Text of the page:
Are the Common Core Learning Standards (CCSS), adopted by 46 states, un-American? I think so.
To accuse anything of being un-American is a serious accusation. I’ve been mulling this disturbing conclusion around for several months now. Please keep in mind, I don’t do this lightly. I know there will be feedback, some positive and some negative. But there are times that one must just call it as they see it.
As a lacrosse referee (my second job), I make the calls based on what I see. I make calls, not merely to assess penalties but to ensure the game is played fairly. Often I am criticized because others don’t see what I saw. Most of the times, it is because positioning is critical for making a good call. A good referee hustles to be in position. Fans and coaches are not in the right spot to see the action most of the time. You can’t ref from the sidelines; you have to be in the game .
I’ve been in position to make this call. Being a 5th grade teacher, I’m in the middle of this “game” called CCSS. I’m observing the hits, the slashes, and the injuries due to standards that are based on the force ideals of those who claim they know what’s best for our nation. These same people, who really haven’t played the game, who haven’t been on the field are standing on the sidelines, making calls that will affect the outcome of this game. Our nation will ultimately lose this game if we continue with this game plan.
The Common Core reveals its un-American aspects in the introduction of every standard. It states, “Students advancing through the grades are expected to meet each year’s grade-specific standards and retain or further develop skills and understandings mastered in preceding grades.” Really? Those of us in the game often expect a goal to be scored, and when we see a player slip in the mud and miss the net do we label him as a failure? Is the coach to blame? This national social experiment (CCSS) expects all children to master skills at the same time. It expects us to lock step our students from grade to grade, mastering preceding grade level material, always advancing, never retreating. Those who slip in the mud (poor test performance) will be labeled as under-performing their coaches will be labeled as ineffective. It’s un-American to label our teachers and our students. Ignoring the challenges our students face very day; poverty, sickness, family issues, adequate resources, etc., is turning a blind eye to the mud that our children must maneuver though during the play of the their game of life.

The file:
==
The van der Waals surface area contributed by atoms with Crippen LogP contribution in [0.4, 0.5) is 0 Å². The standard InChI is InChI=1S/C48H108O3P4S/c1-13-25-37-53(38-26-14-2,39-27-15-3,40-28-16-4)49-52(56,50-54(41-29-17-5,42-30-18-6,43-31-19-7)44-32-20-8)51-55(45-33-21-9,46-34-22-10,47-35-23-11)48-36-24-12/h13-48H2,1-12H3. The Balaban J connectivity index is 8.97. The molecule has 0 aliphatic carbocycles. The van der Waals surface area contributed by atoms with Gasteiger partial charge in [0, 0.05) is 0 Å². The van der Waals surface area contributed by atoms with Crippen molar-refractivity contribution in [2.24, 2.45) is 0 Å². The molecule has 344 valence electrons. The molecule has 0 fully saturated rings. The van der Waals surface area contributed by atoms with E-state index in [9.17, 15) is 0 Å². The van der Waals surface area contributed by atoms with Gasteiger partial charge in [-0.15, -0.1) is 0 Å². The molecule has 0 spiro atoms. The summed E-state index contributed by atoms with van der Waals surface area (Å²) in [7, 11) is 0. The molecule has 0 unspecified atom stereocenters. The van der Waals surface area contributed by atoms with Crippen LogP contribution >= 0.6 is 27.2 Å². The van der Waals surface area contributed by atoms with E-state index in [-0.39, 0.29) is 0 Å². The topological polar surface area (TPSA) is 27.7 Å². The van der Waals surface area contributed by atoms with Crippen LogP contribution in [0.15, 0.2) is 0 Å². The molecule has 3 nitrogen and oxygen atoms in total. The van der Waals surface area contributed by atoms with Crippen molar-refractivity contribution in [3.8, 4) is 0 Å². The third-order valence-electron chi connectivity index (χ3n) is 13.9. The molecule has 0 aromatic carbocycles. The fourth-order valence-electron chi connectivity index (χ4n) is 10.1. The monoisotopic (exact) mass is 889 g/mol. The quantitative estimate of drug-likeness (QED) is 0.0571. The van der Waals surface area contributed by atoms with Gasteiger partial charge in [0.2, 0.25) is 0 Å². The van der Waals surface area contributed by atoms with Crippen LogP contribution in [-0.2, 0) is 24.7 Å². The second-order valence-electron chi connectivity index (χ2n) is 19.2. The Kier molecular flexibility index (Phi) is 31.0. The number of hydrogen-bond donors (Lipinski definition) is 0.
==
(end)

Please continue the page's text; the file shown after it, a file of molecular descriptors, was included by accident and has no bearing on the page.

Those “sideline coaches” shout that this grand social experiment (CCSS) will guarantee all children will be college and career ready. Yet they ignore the diversity that is America. The Common Core mandates specific skills, algorithms, percentage of fiction vs. non- fiction read, how essays should be worded, how arguments should be presented, and it even demands the stifling of personal opinions. David Coleman, architect of the Common Core has even said, no one gives a ‘sheet’ what you think.When diversity is seen as the problem, we erode the fabric of our national identity. Unfortunately that’s the path Coleman and the other proponents of this social experiment are taking us.